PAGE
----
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Is This Elf a Terrorist?

The first New Yorker convicted of ecoterrorism.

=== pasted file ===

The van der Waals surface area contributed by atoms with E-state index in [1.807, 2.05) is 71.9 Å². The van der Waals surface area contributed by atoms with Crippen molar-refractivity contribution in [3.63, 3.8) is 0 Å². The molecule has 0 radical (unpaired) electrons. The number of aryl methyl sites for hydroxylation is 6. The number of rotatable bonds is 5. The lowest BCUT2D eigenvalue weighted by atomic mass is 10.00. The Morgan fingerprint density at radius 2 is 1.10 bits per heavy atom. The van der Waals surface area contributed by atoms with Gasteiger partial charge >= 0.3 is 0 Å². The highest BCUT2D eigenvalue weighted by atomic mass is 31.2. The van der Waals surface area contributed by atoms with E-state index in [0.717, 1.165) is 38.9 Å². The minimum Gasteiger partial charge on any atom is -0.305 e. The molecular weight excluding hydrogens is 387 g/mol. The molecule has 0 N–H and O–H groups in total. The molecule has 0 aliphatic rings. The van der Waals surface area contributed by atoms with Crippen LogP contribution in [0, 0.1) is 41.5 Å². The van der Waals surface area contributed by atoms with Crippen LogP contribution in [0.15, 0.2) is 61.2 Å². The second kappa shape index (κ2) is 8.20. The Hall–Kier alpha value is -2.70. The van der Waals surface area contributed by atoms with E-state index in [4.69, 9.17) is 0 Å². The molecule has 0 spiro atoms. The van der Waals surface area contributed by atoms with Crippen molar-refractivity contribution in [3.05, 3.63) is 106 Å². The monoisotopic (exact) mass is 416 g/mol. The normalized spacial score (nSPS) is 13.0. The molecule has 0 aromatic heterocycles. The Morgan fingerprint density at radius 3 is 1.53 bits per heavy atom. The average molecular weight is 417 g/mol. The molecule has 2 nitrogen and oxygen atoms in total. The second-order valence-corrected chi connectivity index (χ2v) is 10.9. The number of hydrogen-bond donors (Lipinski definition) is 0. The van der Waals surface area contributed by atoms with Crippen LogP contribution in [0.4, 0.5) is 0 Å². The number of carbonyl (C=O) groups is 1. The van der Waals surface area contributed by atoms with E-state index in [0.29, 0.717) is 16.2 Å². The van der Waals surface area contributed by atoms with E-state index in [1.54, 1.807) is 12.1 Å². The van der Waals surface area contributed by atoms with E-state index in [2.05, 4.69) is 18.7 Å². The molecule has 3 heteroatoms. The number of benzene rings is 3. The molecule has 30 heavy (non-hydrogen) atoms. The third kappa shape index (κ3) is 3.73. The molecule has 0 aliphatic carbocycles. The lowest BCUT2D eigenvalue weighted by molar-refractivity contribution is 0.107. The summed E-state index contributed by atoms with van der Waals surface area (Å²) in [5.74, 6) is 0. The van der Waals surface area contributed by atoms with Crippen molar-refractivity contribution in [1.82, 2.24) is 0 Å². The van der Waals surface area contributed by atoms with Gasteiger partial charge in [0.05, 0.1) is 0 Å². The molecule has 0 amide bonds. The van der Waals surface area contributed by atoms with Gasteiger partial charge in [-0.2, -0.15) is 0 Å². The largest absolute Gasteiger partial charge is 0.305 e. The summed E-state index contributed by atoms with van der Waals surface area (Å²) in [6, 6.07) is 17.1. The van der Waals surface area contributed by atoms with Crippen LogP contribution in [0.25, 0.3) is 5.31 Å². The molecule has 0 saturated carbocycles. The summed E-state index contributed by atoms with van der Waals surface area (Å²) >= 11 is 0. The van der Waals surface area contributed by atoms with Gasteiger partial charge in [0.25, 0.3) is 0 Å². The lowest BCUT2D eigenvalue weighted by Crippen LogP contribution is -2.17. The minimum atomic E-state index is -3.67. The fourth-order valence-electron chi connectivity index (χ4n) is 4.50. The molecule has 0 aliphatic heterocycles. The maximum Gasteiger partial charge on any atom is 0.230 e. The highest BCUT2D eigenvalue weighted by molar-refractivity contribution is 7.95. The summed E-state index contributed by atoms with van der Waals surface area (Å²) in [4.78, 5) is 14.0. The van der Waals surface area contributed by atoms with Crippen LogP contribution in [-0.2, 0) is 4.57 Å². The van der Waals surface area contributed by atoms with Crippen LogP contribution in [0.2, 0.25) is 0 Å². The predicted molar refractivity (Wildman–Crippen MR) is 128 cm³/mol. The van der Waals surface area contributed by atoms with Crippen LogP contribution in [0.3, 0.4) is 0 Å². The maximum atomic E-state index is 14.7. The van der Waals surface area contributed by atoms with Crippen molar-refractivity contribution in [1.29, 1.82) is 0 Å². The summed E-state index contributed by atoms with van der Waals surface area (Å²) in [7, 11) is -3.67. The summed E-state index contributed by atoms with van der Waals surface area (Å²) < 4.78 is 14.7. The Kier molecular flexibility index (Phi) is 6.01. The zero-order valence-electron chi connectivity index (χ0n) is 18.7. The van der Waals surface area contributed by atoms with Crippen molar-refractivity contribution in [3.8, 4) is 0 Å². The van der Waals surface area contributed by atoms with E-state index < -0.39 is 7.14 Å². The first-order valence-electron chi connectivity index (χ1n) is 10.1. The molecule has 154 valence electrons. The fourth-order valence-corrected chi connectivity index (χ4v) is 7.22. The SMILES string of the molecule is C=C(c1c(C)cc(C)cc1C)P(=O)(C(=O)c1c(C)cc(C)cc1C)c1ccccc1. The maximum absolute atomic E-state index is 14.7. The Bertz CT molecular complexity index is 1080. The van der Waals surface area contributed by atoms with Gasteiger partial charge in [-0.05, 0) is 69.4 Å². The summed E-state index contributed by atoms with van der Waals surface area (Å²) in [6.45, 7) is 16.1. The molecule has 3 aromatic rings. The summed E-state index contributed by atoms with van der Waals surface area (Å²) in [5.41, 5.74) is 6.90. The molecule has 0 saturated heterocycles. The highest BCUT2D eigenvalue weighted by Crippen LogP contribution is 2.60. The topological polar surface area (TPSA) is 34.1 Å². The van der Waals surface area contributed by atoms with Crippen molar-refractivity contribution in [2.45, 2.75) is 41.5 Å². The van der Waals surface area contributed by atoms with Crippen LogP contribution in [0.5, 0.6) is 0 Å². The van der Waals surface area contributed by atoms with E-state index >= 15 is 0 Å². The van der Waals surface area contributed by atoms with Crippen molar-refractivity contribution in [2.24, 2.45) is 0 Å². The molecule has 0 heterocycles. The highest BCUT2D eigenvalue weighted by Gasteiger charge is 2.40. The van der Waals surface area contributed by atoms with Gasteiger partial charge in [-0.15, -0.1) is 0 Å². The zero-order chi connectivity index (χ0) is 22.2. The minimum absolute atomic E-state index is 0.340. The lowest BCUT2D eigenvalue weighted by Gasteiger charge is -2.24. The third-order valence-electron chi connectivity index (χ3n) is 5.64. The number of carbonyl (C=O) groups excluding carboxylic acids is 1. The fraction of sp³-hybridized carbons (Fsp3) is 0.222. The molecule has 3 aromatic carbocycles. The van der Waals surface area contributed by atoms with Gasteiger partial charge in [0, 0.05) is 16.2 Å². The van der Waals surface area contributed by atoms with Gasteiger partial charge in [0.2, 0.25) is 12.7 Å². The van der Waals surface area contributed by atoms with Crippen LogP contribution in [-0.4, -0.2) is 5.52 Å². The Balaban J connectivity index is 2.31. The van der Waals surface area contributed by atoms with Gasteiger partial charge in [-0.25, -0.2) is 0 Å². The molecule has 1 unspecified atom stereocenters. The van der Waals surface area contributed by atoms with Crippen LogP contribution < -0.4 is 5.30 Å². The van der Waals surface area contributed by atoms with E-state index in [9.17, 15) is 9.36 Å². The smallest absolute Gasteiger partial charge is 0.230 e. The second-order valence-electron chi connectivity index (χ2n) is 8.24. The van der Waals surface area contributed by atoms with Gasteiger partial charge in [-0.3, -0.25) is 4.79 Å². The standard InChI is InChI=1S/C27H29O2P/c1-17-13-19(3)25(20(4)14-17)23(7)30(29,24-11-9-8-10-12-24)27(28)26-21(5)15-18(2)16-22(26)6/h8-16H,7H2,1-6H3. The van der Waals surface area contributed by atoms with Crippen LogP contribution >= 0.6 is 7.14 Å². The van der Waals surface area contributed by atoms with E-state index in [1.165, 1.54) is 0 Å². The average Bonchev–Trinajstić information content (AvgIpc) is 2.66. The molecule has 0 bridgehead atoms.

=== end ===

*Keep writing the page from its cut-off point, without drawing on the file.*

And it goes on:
Daniel McGowan was the son of a Rockaways cop, but he made a name for himself as a radical. He was a Greenpeace volunteer; a contributor to the seasonal St. Mark’s Really, Really Free Market; and, under his sometime-alias Jamie Moran, a key protest organizer during the 2004 Republican National Convention. He never seemed like a criminal, but this month he pled guilty to serving as a lookout while the Earth Liberation Front burned down a lumber company and a farm of genetically modified trees in Oregon in 2001 (no one was injured). Before 9/11, this might’ve earned him an arson rap, but he was sentenced according to new federal guidelines that lump eco-radicals with Al Qaeda. The FBI argued that the torching fell under the definition of terrorism that includes crimes of intimidation, coercion, and retaliation aimed at the conduct of government, because an ELF communiqué said they hoped to influence state legislation. By the time he was caught in 2005, McGowan was in acupuncture school, working days at a battered-women’s shelter in Brooklyn Heights, and participating in Critical Mass bike rides. Then he ran into an old friend, Jacob Ferguson, a onetime East Village squatter and heroin addict, at an animal-rights conference in Washington Heights. Ferguson turned out to be an FBI informant. They hung out for two days, and while McGowan didn’t quite confess, he said enough to get arrested, along with nine other ELFs. McGowan will go to prison for seven years on July 2.

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